The EC Treaty recognises the legal right of Member States to protect certain non-economic national interests such as public policy and public security. The Treaty also respects the need for Member States to impose non-distinct regulatory rules designed to ensure proper prudential supervision of service providers and the protection of consumers and the common good.

In order to ensure that reliance by Member States on legitimate interests do not operate as unnecessary or disproportionate obstacles to the free movement of services within the internal market, EU legislators sometimes pursuant to Article 95 of the EC Treaty adopt pre-emptive legislation in the form of directives to harmonise the environment for the exercise of authorisation function by domestic regulators.

Member States are obliged to transpose the EU’s harmonisation directives into national law. Directives, as a matter of EC law, are binding as to the policy objective to be achieved but the means and method for transposition are left to the discretion of the Member States. In Ireland, directives under our Constitution (Article 29.4.10) may be transposed into Irish law by Act of the Oireachtas or by Ministerial Regulation.

Where an Irish Minister transposes an EU directive, he/she must give full effect to the principles, policies and objectives set out in that directive. He/she, when transposing the directive, cannot purport to insert into the ministerial regulation, policy objectives wider than those set out in the directive. Such an act would amount to an unconstitutional interference with the separation of power between the Oireachtas and the Government, in contravention of Article 15.2.1 of the Irish Constitution.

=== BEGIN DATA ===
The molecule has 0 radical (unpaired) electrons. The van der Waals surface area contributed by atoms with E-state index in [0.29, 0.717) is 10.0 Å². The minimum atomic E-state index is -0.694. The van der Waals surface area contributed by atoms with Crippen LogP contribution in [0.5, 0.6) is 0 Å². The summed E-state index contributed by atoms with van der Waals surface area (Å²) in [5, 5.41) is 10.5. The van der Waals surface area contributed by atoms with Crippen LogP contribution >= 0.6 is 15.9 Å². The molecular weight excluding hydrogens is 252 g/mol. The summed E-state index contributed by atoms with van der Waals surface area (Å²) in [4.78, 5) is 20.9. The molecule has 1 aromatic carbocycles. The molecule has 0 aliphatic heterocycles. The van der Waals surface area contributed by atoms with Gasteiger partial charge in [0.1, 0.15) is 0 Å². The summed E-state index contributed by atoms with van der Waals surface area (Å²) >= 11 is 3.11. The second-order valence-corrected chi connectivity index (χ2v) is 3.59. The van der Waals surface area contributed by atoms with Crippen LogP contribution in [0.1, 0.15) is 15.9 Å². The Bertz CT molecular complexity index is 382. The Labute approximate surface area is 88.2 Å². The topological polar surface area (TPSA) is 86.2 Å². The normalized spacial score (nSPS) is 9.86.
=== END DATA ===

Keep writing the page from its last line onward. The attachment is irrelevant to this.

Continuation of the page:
The separation of powers doctrine must apply also to any exercise of authorisation function by the Financial Regulator, an organ of the executive branch of government. Authorisation and supervision of financial service and insurance providers is an executive function. The regulator must discharge this function having regard to the principles and policies set out in its enabling statutes, ministerial regulations transposing EU directives and the policy objectives set out in wider EC law.

In exercising its authorisation function, as a matter of Irish constitutional law, the Financial Regulator cannot of its own volition pursue policies or objectives other than those clearly set out in legislation. If it does so, its actions may be challenged as an unlawful exercise of public power, as void.

Where EU harmonising pre-emptive legislation lays down a general framework for the exercise of authorisation regulatory function and that framework exempts applicant providers from compliance with specific requirements, the regulator cannot treat an applicant’s decision to rely on the exemption as a ground for refusal to authorise.

The Financial Regulator is committed to effective regulation. A critical key to a thriving competitive financial and insurance market in Ireland is legal certainty and effective compliance. Sound regulatory enforcement engenders confidence in the market. An Irish financial and insurance services environment with a reputation for sound regulation and effective compliance is an attractive base from which any service provider wishing to offer EU cross-border and international services would wish to operate. The Financial Regulator’s authorisation, where required, operates as a doorway to the Irish financial and insurance services market. The regulator’s authorisation function should continue to protect essential national interests while ensuring transparency and fairness in the authorisation application process in line with EU and Irish legislative and principles-based policy requirements.

Digg.com Del.icio.us Stumbleupon.com Reddit.com Yahoo.com

Home | About Us | Privacy Statement | Contact
©2024 Fintel Publications Ltd. All rights reserved.